Areas of England with low standards for learners and poor capacity to improve are to be targeted for extra support, with a focus on improving the supply of teachers, leaders and governors.
But the lack of detail in the white paper has prompted questions about how such interventions will be carried out.
Education secretary Nicky Morgan last week committed to creating “achieving excellence areas” across England.
Although it will not reveal a comprehensive list, the Department for Education has released a methodology document explaining how the areas will be selected for a September pilot.
A map published with the methodology shows that parts of the north east, including Northumberland and Middlesbrough, will be priority areas, along with segments of Cambridgeshire, Norfolk, the East Midlands and the East Riding of Yorkshire.
Other areas labelled “weak” include parts of Manchester, Merseyside, the Isle of Wight and North Devon.
But Schools North East director Mike Parker (pictured above) said the issues identified were not new, and more detail on the government’s plans for intervention was needed.
“We have been talking about these things for six-plus years.
“Particularly in geographically disparate areas like Northumberland, the teacher availability is an area of concern.”
Mr Parker said he wanted more government support for existing initiatives such as the Jobs in Schools North East website, and warned ministers not to replace schemes already addressing issues with “duplicated solutions”.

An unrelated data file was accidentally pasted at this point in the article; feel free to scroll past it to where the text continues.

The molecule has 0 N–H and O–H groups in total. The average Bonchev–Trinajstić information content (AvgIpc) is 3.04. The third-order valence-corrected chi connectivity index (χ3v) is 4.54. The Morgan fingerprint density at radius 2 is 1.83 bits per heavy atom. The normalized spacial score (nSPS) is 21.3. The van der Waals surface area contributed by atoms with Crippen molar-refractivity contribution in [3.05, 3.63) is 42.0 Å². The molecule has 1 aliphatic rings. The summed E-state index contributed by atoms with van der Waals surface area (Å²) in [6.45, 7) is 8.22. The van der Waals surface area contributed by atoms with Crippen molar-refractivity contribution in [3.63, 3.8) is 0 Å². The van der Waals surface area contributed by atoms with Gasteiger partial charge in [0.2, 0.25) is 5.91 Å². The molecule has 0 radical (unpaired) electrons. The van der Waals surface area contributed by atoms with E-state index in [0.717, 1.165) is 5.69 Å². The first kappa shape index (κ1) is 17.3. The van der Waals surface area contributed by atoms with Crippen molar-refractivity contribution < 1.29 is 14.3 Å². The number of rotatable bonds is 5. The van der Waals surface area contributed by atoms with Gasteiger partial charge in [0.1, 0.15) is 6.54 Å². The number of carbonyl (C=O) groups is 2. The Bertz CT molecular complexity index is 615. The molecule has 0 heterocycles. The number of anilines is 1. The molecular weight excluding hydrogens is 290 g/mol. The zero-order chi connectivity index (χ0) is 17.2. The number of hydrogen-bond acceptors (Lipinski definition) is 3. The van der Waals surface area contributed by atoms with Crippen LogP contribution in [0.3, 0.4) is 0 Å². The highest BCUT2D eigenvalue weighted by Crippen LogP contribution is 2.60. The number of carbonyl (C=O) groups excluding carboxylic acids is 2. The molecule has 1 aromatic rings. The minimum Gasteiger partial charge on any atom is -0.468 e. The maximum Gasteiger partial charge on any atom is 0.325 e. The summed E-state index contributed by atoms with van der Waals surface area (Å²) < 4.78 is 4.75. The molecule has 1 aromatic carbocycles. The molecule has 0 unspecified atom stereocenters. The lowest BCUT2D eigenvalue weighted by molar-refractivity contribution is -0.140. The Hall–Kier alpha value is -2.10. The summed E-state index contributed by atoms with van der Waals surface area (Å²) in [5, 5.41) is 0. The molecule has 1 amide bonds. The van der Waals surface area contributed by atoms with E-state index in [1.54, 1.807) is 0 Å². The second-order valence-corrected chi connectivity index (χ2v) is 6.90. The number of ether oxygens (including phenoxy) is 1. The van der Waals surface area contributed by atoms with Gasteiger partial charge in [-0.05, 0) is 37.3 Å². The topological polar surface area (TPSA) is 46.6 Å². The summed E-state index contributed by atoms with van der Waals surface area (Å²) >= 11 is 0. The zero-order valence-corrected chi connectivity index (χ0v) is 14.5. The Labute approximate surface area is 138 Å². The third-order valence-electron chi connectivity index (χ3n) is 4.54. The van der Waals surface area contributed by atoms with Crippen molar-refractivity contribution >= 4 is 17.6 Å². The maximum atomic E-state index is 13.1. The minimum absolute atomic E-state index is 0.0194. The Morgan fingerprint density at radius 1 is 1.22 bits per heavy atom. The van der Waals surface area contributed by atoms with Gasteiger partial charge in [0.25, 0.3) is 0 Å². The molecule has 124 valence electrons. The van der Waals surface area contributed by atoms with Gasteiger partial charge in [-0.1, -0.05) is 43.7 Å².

He said: “The government has known for a long while that there’s a paucity of sponsors in the north east and they have done precious little so far. I will be interested to see how they can improve the situation in the region rather than focusing on external solutions.”
The areas will be selected based on 11 indicators, with five relating to education standards such as access to a good secondary school and attainment and progress data. A further six will measure schools’ capacity to improve, including availability of academy sponsors in the area and initial teacher training provider coverage.
Statistician and teacher supply expert John Howson said the methodology was “interesting” but warned it “may just be too complicated”. The main issue was what the government was going to do after collating the data.
“A failure to commence the National Teaching Service 18 months after it was first announced doesn’t inspire confidence that this government, one wedded to market economics, will suddenly adopt a diametrically different approach and start intervening in placing teachers and leaders in schools.
“Will they sack those already there, add these as extras teachers outside the national funding formula or just wait until a school has a vacancy?”
In its proposals, the government said there were “pockets of underperformance” across England where the school-led system was “not yet mature enough” to address issues, and committed to eradicating those issues in the next five years.
It pledged not to establish new “top-down initiatives or bureaucratic action plans”, but instead said it would target schemes to ensure “sufficient high quality teachers, leaders, system leaders, sponsors and members of governing boards on these areas of greatest need, starting with the National Teaching Service”.
Map taken from the white paper showing educational priority areas